We have seen that plantation rubber is placed upon the market in a variety of different forms, among which biscuit, sheet, cripe and block are the most familiar. Any of these forms may be either smoked or unsmoked, and the unsmoked varieties may differ much in colour; whilst the thickness and other characteristics of the different types also vary considerably. It is a curious fact that whilst one of the principal demands of the manufacturer is for uniformity in the product which he buys, the present diversity is partly due to the failure of the manufacturers to make up their minds which type they prefer. In this way a vicious circle is established, and the desire of the producer to turn out a uniform product is partly frustrated by the buyer. On the other hand, it must be admitted that similar grades of rubber, when produced on different estates and from trees of different ages, appear to differ considerably in strength and resiliency.


Light coloured rubber is valuable for certain purposes; for example transparent tubes for feeding bottles are now made from pale plantation rubber. The number of uses for which a very pale tint is necessary is however comparatively small. One obvious advantage of light coloured transparent rubber lies in the fact that its purity is unmistakable, as compared with dark commercial rubbers, and until recently a higher price was commanded by the palest crpe rubbers. The quality of raw rubber, however, depends mainly upon what is known as nerve. This expression more or less sums up the results of tests upon the breaking strain, extensibility and resiliency, all of which should, generally speaking, be as high as possible. The resiliency of the rubber is measured by the pull exerted after a certain period of extension, and by the permanent extension shown after a certain period of stretching, followed by a certain interval of rest The most resilient rubber exerts a large pull, and shows a small permanent extension. In practice, the strength and resiliency of the rubber are estimated by the brokers simply by handling and stretching; and although expert buyers arrive at a high degree of skill and judgment, such methods cannot be regarded as infallible. It is even whispered on estates that thick crpe is preferred to thin on account of its greater apparent strength. In this particular form of rubber, strength is a feature" particularly difficult to determine by rule of thumb methods. A simple and uniform method of testing commercial samples is therefore greatly to be desired. At the present time there is little doubt that differences in the original samples, and differences which arise during transport and storage, are often to some extent discounted by slight inaccuracies in the methods of testing. The determination of the best form of plantation rubber is thus further delayed.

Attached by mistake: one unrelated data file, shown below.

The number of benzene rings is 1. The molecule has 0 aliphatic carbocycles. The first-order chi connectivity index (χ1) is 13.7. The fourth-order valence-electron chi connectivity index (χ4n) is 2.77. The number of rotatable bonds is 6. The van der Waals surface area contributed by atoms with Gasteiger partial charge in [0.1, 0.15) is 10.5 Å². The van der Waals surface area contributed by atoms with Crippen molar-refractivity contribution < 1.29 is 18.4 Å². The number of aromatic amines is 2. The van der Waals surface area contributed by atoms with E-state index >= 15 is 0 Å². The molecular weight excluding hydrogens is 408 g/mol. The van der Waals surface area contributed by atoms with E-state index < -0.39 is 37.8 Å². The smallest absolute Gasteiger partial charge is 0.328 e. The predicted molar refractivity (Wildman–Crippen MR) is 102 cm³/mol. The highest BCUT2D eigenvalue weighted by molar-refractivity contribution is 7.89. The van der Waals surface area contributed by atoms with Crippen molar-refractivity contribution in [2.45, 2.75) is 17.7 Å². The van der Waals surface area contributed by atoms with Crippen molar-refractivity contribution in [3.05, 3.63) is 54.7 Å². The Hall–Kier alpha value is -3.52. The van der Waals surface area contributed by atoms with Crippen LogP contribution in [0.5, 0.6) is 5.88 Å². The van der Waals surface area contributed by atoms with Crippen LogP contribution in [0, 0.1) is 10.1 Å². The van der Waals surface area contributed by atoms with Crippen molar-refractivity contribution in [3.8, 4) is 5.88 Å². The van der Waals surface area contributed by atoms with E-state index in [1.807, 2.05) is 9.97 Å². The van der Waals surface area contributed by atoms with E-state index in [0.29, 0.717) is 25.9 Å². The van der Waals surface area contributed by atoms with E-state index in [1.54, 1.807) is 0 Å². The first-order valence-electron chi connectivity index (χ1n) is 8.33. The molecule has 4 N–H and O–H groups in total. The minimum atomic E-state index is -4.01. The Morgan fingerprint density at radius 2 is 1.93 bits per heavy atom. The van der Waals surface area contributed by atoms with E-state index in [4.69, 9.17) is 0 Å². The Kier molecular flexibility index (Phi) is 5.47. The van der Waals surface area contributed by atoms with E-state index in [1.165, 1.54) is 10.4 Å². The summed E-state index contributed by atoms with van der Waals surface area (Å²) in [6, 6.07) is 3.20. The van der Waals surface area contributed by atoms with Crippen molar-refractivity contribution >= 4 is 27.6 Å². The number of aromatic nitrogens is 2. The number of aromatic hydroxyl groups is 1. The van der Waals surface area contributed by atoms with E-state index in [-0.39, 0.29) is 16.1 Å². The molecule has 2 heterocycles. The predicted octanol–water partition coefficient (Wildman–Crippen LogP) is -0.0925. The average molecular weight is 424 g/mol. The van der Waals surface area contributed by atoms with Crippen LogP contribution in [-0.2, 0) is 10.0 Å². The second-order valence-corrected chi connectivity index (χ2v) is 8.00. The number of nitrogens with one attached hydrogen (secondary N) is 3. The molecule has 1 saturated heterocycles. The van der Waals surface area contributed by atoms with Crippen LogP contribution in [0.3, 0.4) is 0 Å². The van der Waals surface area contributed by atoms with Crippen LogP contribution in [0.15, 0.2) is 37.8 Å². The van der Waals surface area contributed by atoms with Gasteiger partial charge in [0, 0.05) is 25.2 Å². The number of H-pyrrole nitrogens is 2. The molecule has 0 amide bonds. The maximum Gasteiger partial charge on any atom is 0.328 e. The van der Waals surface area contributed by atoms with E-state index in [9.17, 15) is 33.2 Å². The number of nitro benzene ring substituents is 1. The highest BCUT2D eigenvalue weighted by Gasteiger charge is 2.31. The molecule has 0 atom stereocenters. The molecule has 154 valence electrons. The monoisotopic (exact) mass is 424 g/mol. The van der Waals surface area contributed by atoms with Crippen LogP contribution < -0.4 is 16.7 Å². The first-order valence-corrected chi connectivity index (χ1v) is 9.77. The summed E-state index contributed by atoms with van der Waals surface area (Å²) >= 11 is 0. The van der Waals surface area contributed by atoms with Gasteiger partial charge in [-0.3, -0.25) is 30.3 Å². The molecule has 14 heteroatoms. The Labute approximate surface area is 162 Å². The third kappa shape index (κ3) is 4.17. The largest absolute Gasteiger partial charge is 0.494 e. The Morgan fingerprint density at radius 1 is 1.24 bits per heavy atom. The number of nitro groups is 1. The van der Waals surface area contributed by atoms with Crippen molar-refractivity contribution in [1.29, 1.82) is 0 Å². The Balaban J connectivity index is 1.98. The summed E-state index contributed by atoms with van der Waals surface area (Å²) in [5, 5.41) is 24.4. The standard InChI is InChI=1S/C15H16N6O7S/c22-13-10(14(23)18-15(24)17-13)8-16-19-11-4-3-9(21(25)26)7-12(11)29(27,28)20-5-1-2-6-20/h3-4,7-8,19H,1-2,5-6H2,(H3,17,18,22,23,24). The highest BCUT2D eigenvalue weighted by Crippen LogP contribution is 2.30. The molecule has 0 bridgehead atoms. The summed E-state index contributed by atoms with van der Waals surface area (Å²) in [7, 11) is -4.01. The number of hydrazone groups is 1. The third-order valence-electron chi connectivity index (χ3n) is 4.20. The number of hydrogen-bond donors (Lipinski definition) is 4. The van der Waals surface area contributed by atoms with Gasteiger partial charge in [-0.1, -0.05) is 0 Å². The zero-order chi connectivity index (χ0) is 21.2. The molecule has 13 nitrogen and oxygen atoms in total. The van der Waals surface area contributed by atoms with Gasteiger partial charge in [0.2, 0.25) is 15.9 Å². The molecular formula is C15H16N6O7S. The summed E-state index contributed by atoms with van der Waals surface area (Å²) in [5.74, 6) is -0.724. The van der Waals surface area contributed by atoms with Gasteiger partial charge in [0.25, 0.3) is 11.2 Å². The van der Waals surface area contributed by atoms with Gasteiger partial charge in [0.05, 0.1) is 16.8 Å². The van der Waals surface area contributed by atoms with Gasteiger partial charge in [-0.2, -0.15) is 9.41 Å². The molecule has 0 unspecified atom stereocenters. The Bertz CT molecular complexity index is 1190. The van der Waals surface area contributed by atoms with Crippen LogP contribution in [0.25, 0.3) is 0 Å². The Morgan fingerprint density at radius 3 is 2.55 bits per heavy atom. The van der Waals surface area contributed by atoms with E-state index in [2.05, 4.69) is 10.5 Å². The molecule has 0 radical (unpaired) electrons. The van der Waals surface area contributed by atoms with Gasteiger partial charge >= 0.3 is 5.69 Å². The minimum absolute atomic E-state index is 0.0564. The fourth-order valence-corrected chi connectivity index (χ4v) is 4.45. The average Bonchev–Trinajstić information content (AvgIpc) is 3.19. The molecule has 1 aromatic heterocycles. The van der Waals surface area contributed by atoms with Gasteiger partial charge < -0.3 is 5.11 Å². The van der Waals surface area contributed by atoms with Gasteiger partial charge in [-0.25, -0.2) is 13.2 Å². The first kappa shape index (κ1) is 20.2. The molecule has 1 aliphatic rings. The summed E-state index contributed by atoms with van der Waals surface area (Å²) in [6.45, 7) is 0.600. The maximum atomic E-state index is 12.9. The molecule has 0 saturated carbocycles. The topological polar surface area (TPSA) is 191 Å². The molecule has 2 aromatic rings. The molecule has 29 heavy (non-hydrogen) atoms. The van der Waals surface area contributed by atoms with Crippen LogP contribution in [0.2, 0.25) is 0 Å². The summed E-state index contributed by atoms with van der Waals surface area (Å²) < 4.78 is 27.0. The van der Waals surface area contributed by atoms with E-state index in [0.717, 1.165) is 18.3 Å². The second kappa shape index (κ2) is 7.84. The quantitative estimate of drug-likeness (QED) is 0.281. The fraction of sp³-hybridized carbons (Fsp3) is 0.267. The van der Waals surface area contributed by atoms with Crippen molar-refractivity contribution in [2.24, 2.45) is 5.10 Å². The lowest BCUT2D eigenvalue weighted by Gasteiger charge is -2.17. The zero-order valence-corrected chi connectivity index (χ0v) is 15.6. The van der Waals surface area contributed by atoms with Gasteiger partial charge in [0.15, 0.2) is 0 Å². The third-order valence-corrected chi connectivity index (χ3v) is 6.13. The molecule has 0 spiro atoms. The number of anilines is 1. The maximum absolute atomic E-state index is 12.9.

It is therefore not surprising that the opinions of experts seem to differ as regards the precise effect of almost every factor which is capable of influencing the quality of the manufactured rubber. Thus rubber from young trees was formerly regarded as markedly inferior to that obtained from old trees. Recent experiments have not invariably confirmed this conclusion, although some appear to do so, and the question is not finally settled In a similar way opinions differ widely as regards the effect of smoking or the use of vacuum driers. At present the general opinion is that plantation rubber is on the whole less satisfactory and less durable than fine Para. Thus it is commonly stated that plantation rubbers are unsuitable for the manufacture of elastic thread, a use which is generally admitted to represent one of the most stringent tests of quality.

As the crops on Eastern estates increase, and larger and larger bulks of rubber are turned out, a steady increase in uniformity is to be expected. Already many samples of plantation rubber have been produced which are indistinguishable in Quality from the best Para by all ordinary tests. In fact, there is every reason for believing that in the future the highest plantation grades will share with hard Para the distinction of representing the highest standard of quality, even if they do not oust the American product from its present position of superiority.

As regards chemical purity, plantation rubber already surpasses any wild kind. It is therefore preferred by manufacturers to any wild rubber for the manufacture of rubber solutions and for waterproofing.